Page 22013 U.S. Dist. LEXIS 95294, *
U.S. 242, 248, 106 S. Ct. 2505, 91 L. Ed. 2d 202 (1986)
.The moving party bears the initial burden of showing the absence of a genuine issue of material fact.
Celotex, 477 U.S. at 323
. The burden then shifts to thenon-moving party to set forth specific factsdemonstrating a genuine factual issue for trial.
Matsushita, 475 U.S. at 588-87
Fed. R. Civ. P. 56(e)
.The non-moving party may not rest upon the mereallegations or denials of his or her pleadings, but he or she must produce specific facts, by affidavit or other evidentiary materials provided by
, showingthere is a genuine issue for trial.
Anderson, 477 U.S. at 256
Fed. R. Civ. P. 56(e)
. [*4] The evidence of the non-moving party is to be believed, and all justifiableinferences are to be drawn in the non-moving party'sfavor.
Anderson, 477 U.S. at 255
Fed. R. Civ. P. 56(e)
.Bundy principally opposes the United States' motionfor summary judgment on the ground that this court lacks jurisdiction because the United States does not own the public lands in question. As this court previously ruled in
United States v. Bundy, Case No. CV-S-98-531-JBR(RJJ), 1998 U.S. Dist. LEXIS 23835 (D. Nev. Nov. 4,1998)
, "the public lands in Nevada are the property of theUnited States because the United States has held title tothose public lands since 1848, when Mexico ceded theland to the United States."
1998 U.S. Dist. LEXIS 23835at *14
United States v. Gardner, 107 F.3d 1314,1318 (9th Cir. 1997))
. Moreover, Bundy is incorrect inclaiming that the
Disclaimer Clause of the NevadaConstitution
carries no legal force,
see Gardner, 107 F.3d at 1320
; that the
Property Clause of the United States Constitution
applies only to federal lands outsidethe borders of states,
see id. at 1320
; that the UnitedStates' exercise of ownership over federal lands violatesthe Equal Footing Doctrine,
see id. at 1319
; that theUnited States is [*5] basing its authority to sanctionBundy for his unauthorized use of federal lands on theEndangered Species Act as opposed to trespass,
Compl. at ¶¶ 1,3, 26-39; and that Nevada's "Open Range"statute excuses Bundy's trespass.
See e.g., Gardner, 107 F.3d at 1320
state statute inconflict with federal law requiring permit to graze would be trumped). Nor is there a legitimate dispute that Bundy hasgrazed his cattle on the New Trespass Lands withoutfederal authorization. The United States has submittedBundy's deposition excerpts indicating that Bundy hasgrazed livestock on the New Trespass Lands and further evidence of the trespass of Bundy's cattle in those areas. Notwithstanding Bundy's contentions that the observedcattle bearing his brand may not in fact be his own, sucha denial does not controvert Nevada law regarding primafacie evidence of ownership of branded cattle. In sum, inthis most recent effort to oppose the United States' legal process, Bundy has produced no valid law or specificfacts raising a genuine issue of fact regarding federalownership or management of public lands in Nevada, or that his cattle have not trespassed on the New Trespass[*6] Lands.III. INJUNCTIVE RELIEF The United States has established irreparable harmnot only through the continuing nature of Bundy'strespass,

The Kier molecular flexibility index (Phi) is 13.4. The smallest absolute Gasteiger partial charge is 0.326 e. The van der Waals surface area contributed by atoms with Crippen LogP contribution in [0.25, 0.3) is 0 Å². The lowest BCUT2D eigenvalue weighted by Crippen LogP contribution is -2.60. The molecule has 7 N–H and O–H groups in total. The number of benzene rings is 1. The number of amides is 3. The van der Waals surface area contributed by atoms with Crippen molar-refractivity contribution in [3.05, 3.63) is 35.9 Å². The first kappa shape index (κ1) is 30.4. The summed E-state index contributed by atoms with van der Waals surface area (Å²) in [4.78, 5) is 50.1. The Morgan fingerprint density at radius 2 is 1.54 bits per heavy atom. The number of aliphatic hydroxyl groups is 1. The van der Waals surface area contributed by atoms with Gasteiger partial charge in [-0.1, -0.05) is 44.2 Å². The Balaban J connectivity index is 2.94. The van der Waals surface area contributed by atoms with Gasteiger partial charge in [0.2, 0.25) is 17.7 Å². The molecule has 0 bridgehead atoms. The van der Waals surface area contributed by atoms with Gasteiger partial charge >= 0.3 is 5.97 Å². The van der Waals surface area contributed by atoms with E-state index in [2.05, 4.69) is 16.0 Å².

City of Walla Walla v. Walla Walla Water Co.,172 U.S. 1, 12, 19 S. Ct. 77, 43 L. Ed. 341 (1898)
Newfound Mgmt. Corp. v. Lewis, 131 F.3d 108, 115, 37 V.I. 612 (3rd Cir. 1997)
, but because Bundy's cattle havecaused and continue to cause damage to natural andcultural resources and pose a threat to public safety. TheUnited States has also demonstrated that the equities andthe public interest strongly favor an injunction. The public interest is best served by having the federal landsmanaged without the presence of trespassing cattle onlands that are closed to grazing. The public interest isalso best served by removal of trespassing cattle thatcause harm to natural and cultural resources or pose athreat to the health and safety of members of the publicwho use the federal lands for recreation. The court findsthat the public interest is negatively affected by Bundy'scontinuing trespass.Moreover, the United States is entitled to injunctiverelief as a matter of law once trespass on federal lands is proven.
See United States v. Nogueira, 403 F.2d 816,825 (9th Cir. 1968)
. The same result [*7] followed in
where this court held that the United States wasentitled to injunctive relief to prevent a continuingtrespass.
107 F.3d at 1317
. Finally, the public interest isserved by the enforcement of Congress' mandate for management of the public rangelands, and by havingfederal laws and regulations applied to all citizensequally.IV. CONCLUSION IT IS HEREBY ORDERED that the United States'Motion for Summary Judgment (#18) is GRANTED.IT IS FURTHER ORDERED that defendant ClivenBundy's Motion to Dismiss (#28) is DENIED as moot.IT IS FURTHER ORDERED that Bundy is permanently enjoined from trespassing on the NewTrespass Lands.IT IS FURTHER ORDERED that the United Statesis entitled to protect the New Trespass Lands against thistrespass, and all future trespasses by Bundy.IT IS FURTHER ORDERED that Bundy shallremove his livestock from the New Trespass Landswithin 45 days of the date hereof, and that the UnitedStates is entitled to seize and remove to impound any of Bundy's cattle that remain in trespass after 45 days of the